The best novels make you think and feel at the same time. They are invented but also remembered. In writing a novel you are making something new, and yet you do this by recapturing what is past. In that recapture you also re-invent, because the past is itself what Hemingway called Paris, “a moveable feast”. Now that we live in a world of extraordinary and often disconcerting technological change, recovering the past is urgently necessary, an anchor in the storm-tossed sea of uncertainty.
Gavin, the narrator of Angus Peter Campbell’s remarkably rich and humane novel, is engaged in writing computer programmes which will give robots a human face. (There’s more to it than that, but this brief description of what he does will have to serve.) He is rich and successful and lives in New York and on Cape Cod with his delightful girlfriend Emma, a talented composer. He is very good at his work but it leaves him troubled and disturbed.
So he goes back in imagined time to retrieve the world as known and understood by his Gaelic-speaking ancestors, displaced from the green glen to the inhospitable shore on account of the harsh economic realism of the Clearances. This is not an exercise in comforting nostalgia, rather a narrative of how the world of today came into being and how people dealt with the transformation of their lives. Among them is Calum who sees and desires a fairy, leading Gavin to begin “to realise that fairy belief and the internet were one and the same thing: ways of filtering the universe.”
Gavin’s concern is with “the wisdom of the ages”. It seems to him “not merely wrong but immoral that the accumulated lessons of mankind would gradually disappear into so many graves and crematoriums”. There’s an echo of Edwin Muir in Campbell’s recognition of our exile from Eden and our need to recapture it in our individual and collective imagination. If you forget Eden, you are trapped in the wilderness of the Present.
The most influential person in his life – and character in the novel – is his aged grandfather, whose politics “were a curious mixture of arch Toryism and socialism” – in which he saw no contradiction; and was surely right to refuse to do so. He is aware that the folly of youth is to think you know everything, and so too is the folly of old age.
After delving deep in the past, and with his conversations with his grandfather still sounding in his mind, Gavin returns to his work of humanising robots and discovers – I think this is right – that using mathematics to make creatures that have the semblance of humanity is to devalue the human. The truth of our experience rests in the stories we tell and have been told. The ethics of artificial intelligence are questionable, and therefore the questions must be put: is it right – or obscene – to ”take every human trait and mechanise it for commercial purposes?” This is the old Faustian question in its new 21st century form, but for his fellow-workers in AI it is merely “that hoary old chestnut”. In truth it’s the fundamental question in today’s world. Gavin recognises that “Artificial Intelligence will do beautiful things as well. The problem is not what computers can do. It’s what humans do.”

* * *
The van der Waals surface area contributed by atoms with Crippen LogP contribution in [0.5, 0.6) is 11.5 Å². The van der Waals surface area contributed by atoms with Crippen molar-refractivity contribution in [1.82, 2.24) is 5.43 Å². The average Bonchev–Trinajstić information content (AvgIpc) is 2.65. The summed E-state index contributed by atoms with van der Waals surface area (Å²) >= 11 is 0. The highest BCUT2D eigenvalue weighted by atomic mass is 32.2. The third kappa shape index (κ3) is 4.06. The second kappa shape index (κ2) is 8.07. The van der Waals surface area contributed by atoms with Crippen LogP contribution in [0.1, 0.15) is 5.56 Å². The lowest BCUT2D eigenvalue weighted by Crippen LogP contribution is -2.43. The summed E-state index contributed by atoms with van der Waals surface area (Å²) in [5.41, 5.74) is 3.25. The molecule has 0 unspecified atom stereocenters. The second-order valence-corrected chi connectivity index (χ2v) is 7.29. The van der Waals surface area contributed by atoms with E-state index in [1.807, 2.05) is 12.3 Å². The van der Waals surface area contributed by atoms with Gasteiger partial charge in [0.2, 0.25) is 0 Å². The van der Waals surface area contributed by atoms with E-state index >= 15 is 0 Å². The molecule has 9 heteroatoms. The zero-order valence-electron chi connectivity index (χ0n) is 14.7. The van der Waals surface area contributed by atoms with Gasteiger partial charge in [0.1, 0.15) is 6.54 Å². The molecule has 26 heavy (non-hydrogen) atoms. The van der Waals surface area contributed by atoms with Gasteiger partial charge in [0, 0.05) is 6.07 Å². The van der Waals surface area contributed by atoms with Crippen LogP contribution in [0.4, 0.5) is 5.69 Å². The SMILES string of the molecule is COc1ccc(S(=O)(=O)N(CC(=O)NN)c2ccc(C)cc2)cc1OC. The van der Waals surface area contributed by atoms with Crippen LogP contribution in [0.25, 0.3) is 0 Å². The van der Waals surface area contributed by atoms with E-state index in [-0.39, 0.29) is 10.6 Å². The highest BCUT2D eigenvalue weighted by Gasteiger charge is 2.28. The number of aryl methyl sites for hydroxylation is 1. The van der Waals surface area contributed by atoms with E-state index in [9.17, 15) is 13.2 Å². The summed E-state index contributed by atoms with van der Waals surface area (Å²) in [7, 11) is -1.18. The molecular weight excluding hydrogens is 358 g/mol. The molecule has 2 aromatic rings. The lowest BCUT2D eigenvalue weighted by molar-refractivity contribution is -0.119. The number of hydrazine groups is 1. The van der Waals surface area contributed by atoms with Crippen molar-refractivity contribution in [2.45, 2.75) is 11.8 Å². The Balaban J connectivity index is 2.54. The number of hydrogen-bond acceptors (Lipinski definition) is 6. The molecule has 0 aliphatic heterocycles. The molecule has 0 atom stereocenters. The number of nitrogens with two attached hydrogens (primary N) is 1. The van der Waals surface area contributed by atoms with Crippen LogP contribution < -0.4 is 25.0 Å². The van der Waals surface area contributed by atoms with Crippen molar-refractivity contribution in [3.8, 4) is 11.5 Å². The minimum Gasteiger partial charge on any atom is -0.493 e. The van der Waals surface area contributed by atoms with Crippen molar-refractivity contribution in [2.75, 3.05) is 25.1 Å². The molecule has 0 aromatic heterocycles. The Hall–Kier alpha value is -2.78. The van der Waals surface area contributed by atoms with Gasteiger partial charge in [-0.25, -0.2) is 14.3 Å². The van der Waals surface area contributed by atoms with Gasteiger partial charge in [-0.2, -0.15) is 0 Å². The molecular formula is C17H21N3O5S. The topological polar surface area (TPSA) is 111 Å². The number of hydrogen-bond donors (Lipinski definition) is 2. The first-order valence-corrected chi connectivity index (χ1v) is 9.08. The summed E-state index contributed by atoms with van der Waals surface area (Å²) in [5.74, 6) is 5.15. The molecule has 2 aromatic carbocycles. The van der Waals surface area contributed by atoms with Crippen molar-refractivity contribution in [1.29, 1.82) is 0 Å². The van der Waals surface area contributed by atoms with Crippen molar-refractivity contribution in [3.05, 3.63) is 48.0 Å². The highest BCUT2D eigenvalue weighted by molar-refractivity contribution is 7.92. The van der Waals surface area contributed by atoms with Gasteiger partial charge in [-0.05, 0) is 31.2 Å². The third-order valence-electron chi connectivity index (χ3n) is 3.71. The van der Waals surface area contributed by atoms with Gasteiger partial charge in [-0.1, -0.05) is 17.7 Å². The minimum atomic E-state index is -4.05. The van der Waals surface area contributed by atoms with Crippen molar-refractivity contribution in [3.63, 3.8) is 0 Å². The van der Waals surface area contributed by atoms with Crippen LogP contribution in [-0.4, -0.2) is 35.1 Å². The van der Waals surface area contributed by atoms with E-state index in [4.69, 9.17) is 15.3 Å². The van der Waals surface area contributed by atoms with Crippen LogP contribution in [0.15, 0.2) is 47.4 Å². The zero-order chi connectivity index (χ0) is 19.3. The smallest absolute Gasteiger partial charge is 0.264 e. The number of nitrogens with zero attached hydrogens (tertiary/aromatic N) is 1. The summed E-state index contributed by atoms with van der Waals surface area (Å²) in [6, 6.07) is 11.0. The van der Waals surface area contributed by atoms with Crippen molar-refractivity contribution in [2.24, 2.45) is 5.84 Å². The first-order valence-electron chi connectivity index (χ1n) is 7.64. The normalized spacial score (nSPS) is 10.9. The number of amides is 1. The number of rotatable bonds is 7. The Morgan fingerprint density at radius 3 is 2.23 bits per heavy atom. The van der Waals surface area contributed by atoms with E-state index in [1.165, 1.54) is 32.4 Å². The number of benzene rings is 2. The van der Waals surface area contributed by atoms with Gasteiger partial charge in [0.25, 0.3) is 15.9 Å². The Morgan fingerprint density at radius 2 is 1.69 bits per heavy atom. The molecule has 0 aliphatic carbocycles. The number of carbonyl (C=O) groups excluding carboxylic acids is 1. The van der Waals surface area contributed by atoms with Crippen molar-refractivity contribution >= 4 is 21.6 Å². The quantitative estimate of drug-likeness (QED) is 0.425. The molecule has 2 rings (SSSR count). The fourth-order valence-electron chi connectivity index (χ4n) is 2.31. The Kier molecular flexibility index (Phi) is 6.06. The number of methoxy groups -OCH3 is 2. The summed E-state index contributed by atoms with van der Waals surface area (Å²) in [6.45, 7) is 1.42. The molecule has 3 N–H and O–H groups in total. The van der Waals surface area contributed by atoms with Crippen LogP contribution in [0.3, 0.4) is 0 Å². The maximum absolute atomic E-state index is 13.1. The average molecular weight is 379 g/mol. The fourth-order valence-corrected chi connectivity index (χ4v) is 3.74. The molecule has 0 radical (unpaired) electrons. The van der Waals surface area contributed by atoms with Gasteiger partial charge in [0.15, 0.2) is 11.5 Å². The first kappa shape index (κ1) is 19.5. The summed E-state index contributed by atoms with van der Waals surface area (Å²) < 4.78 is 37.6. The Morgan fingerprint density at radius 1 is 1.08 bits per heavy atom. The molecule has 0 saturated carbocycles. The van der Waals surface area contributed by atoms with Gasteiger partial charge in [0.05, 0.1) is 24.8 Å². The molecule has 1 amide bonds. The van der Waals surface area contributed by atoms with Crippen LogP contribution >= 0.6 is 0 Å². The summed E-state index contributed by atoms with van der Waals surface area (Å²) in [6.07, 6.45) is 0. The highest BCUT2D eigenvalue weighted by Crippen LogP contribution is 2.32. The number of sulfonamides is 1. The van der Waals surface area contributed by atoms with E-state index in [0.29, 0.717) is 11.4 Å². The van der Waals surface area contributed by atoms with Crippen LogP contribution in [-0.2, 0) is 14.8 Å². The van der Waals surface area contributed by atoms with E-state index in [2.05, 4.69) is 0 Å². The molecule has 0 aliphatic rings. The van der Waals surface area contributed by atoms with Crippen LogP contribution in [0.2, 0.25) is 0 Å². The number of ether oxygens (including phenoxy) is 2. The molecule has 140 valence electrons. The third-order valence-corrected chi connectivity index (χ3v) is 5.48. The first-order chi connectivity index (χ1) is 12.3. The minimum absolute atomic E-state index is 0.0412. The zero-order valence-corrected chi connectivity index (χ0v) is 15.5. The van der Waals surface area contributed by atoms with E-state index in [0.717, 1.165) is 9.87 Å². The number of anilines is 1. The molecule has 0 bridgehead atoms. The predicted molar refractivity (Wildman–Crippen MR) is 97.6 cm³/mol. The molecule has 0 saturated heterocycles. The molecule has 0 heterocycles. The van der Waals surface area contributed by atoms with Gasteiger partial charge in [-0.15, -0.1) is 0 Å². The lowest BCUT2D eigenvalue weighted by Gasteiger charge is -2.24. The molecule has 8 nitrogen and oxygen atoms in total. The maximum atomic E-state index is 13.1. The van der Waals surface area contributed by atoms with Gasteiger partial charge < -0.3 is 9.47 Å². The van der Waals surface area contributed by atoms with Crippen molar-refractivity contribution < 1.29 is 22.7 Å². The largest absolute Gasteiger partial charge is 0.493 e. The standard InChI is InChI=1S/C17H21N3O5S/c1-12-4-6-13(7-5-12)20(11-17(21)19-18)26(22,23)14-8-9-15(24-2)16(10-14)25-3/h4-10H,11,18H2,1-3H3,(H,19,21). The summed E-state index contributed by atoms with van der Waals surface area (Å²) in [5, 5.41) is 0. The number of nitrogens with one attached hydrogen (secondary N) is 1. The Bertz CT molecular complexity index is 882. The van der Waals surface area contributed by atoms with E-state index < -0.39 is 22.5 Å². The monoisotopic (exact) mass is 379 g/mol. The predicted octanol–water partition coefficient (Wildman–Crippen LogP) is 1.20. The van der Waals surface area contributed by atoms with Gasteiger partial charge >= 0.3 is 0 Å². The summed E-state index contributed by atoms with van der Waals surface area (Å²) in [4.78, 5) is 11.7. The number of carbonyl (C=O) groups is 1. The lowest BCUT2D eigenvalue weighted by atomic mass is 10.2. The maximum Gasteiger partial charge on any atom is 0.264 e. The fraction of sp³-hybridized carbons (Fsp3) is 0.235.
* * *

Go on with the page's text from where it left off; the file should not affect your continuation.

One can only touch on the beauties and intelligence of this novel in a short review. In truth, a novel as rich in imagination and beautifully observed detail, as delicate in feeling and reflection as Memory and Straw requires and deserves at least two readings before it can be properly understood and appreciated. But that first reading is a delight. The novel is full of beauties, of humour too, and admiration for the fortitude of men and women. The evocation of the natural world is a reminder of eternal verities, and there is much wisdom here. As one character, an old Master Mariner says, “To be sure of himself is the last thing any man ought to be sure of”.
Memory and Straw is published by Luath, £12.99
Angus Peter Campbell is at the Edinburgh International Book Festival on 12 August